“If National Media and its affiliates know at what time and on what stations the campaign is placing its ads, then it can more intentionally place ads on behalf of AFA (America First Action) in support of those candidates in a way that would be fully complimentary to the campaign’s own spending,” Brendan Fischer, federal reform director for Campaign Legal Center, told ABC News.

That level of coordination and inside knowledge about a campaign strategy and its needs is what renders the super PAC spending coordinated and no longer independent, Fischer added.

It’s unclear whether the candidates who benefited from the alleged coordinated expenditures from the super PAC were aware of the scheme, which is not required to trigger anti-coordination rules.

Hawley declined to comment and Rosendale did not immediately return ABC News’ request for comment. A spokesperson for Sessions deferred to the parties in the complaint on this matter.

Sessions previously told ABC News he was subpoenaed in connection with the alleged illegal straw donations described in the indictment against two Giuliani associates, Lev Parnas and Igor Fruman, and said that he is fully cooperating with the investigation. Sessions has said he has not been told that he is a focus of the investigation and he has denied any impropriety.

“I will vigorously defend myself against any allegations of wrongdoing,” Sessions wrote in a statement at that time, adding, “I could not have had any knowledge of the scheme described in the indictment or have involvement or coordination of it.”

(MORE: Former Rep. Pete Sessions subpoenaed in SDNY case of 2 Giuliani associates)

Mark Wilson/Getty Images, FILE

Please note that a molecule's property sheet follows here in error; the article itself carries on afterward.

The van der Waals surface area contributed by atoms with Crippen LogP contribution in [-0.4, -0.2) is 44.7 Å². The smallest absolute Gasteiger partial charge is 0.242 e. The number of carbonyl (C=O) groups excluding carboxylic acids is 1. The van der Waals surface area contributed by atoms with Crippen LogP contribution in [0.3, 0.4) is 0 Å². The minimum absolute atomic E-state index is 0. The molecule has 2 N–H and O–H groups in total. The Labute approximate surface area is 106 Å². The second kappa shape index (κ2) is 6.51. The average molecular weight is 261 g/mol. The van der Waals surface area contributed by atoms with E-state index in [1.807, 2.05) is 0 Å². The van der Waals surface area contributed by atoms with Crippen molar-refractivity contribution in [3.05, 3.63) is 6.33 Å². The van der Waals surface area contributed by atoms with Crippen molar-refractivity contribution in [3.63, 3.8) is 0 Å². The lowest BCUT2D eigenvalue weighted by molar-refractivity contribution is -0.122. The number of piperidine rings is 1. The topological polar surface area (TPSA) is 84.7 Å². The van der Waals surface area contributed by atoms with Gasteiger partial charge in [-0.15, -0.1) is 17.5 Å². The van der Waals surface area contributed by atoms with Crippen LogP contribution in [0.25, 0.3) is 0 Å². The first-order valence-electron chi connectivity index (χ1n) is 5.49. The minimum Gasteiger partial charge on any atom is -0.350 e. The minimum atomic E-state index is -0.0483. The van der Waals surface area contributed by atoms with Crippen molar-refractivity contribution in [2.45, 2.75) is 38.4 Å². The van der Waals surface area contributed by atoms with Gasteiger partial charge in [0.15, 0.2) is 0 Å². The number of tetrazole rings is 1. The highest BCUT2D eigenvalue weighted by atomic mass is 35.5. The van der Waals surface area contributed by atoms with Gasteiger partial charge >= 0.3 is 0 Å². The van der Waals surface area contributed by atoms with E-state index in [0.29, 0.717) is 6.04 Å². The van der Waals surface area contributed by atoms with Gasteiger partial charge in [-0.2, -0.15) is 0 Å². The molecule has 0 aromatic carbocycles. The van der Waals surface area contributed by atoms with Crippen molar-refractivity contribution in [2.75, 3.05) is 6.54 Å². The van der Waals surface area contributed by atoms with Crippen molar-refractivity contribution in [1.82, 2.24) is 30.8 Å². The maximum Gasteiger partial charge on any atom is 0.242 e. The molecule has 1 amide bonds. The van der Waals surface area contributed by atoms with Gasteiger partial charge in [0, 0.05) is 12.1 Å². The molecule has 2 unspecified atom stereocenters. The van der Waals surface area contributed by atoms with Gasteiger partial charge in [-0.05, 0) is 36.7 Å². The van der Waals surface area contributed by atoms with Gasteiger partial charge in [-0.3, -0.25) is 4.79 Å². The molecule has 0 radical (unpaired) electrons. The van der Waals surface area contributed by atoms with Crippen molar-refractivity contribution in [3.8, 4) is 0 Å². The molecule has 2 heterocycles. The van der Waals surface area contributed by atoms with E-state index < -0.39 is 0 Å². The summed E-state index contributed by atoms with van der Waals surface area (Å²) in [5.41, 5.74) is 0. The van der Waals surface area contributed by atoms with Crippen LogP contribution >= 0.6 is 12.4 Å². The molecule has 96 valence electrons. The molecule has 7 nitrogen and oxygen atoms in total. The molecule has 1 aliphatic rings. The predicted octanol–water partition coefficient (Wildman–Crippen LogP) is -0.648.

Sen. Josh Hawley is introduced during an event in the Rose Garden at the White House on Oct. 15, 2019, in Washington.

How quickly the FEC will look into the complaint is unforeseeable, considering the current lack of quorum within the agency to act on any substantial matter, on top of its infamous frequent delays and deadlocks.

Campaign Legal Center already has another year-old pending coordination complaint before the FEC, alleging a coordination scheme between the National Rifle Association and the Trump campaign. After months of inaction from the commission, the center, joined by gun-control advocacy group the Giffords Law Center, sued the agency demanding enforcement of the matter. Fischer told ABC News the lawsuit is moving forward in the U.S. District Court in Washington, D.C.

(MORE: Watchdog groups sue federal agency over NRA’s alleged campaign coordination ‘scheme’)

But the recent slew of high-profile criminal campaign finance cases suggest that despite the FEC’s inability to act on matters, violations of election rules will be prosecuted.

In addition to the indictment against two Giuliani associates earlier this month, a major donor to the president’s inaugural committee and other high-profile Democrats and Republicans was also charged this week with campaign contribution violations and illegal foreign lobbying, while another Republican operative was indicted for charges related to alleged scam PACs.

Sourse: abcnews.go.com